Jun 13, 2008

Budget Update from State Chancellor's Office

State Budget Update

Dear Colleagues:

Today the Budget Conference Committee began its work. In doing so, the Legislature departed from its normal practice of first convening the full budget committees in each house to formalize the respective Assembly and Senate budgets. This move appears to be an effort to expedite adoption of the state budget and, likely, an acknowledgment that the real sticking point in this year's budget process is the fundamental leadership negotiations on revenues rather than the fine detail of the spending plans. These leadership conversations are more likely to occur once Conference Committee and Big 5 meetings commence.

The Conference Committee is comprised of Senators Ducheny, Dutton, and Machado and Assemblymembers Laird, Leno, and Niello. Assemblymembers Evans and De Leon will be sitting in the committee hearings but not voting, apparently being groomed as future budget leaders.
The Community Colleges have only two issues before the Conference Committee this year, as the two houses agreed on nearly all aspects of our budget. The two open issues are:

· Partial COLA—with a 1.6 percent COLA in the Assembly version and a 3.68 percent COLA in the Senate. The difference does not reflect a true conflict between the versions, but rather that the COLA item was used in both budgets as a "balancer." That is, the COLA amount in each version was determined based on how much funding was available within the Proposition 98 funding guarantee. Because the Senate's budget plan calls for more taxes that drive up the Proposition 98 minimum guarantee, the Senate's COLA is also larger. The final COLA, if one is adopted, will likely be "cut to fit" based on the Proposition 98 guarantee in effect in the final budget. The K-12 and CCC COLAs will both be determined in the same way and set at the same level.

· A Senate proposal to provide $25 million from various special funds to support expansion of green CTE programs in high schools.
In today's opening comments, it was clear that considerable distance still exists between the Democrats and Republicans. Assemblymember Niello indicated that there were "no votes" for tax increases in the Assembly Republican Caucus. Senator Ducheny stated that leadership from the four caucuses (Republicans and Democrats in both houses) have been meeting to negotiate and she is hopeful they will find common ground.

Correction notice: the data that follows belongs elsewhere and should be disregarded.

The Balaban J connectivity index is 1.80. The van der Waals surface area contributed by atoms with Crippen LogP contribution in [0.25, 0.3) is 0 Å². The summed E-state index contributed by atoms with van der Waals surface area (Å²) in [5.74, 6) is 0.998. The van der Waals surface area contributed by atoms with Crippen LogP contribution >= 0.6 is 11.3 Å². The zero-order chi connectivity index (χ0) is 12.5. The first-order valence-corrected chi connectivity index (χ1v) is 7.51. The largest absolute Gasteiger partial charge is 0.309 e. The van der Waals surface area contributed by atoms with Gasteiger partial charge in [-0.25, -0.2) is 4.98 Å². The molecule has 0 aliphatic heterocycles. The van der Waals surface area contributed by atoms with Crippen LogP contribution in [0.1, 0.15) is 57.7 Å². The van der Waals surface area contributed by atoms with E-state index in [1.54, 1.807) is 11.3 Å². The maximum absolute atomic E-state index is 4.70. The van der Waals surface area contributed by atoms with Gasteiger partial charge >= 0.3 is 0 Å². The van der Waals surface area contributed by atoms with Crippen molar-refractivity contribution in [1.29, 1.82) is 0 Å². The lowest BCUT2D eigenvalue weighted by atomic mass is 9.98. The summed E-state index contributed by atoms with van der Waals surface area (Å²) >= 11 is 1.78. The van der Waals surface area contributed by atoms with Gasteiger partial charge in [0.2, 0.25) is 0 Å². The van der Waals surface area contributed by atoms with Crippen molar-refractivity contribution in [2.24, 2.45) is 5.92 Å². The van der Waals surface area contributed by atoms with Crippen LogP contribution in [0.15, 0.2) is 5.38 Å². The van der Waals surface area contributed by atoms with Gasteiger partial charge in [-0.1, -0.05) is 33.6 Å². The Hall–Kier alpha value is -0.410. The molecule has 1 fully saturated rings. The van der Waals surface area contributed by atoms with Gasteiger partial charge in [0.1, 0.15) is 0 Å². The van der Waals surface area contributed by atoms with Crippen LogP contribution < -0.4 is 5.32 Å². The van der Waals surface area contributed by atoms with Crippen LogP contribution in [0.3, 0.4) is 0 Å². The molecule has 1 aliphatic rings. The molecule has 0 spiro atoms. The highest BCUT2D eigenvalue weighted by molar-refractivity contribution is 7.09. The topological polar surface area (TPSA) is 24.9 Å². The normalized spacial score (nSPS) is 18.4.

Just as a refresher, the Governor's May Revision included a proposal to generate $15.2 billion in revenues over three years by borrowing against future State Lottery revenues; $5.1 billion of this amount would be used to meet budget needs in 2008-09.The Senate budget plan rejected the Governor's State Lottery proposal and instead relies on $11.5 billion in new tax revenues. The Assembly budget plan relies on $6.4 billion in new tax revenues as well as approximately $5 billion from a modified State Lottery proposal. Neither the Assembly or Senate have provided details on specifically which taxes they would increase or which tax loopholes they would close.

The wide variation in these revenue proposals, along with resistance by legislative Republicans to adopt any of the revenue proposals, make it extremely difficult to predict the outcome of this year's budget process. More updates will follow.


Erik Skinner
Vice Chancellor for Fiscal Policy
Chancellor's Office California Community Colleges

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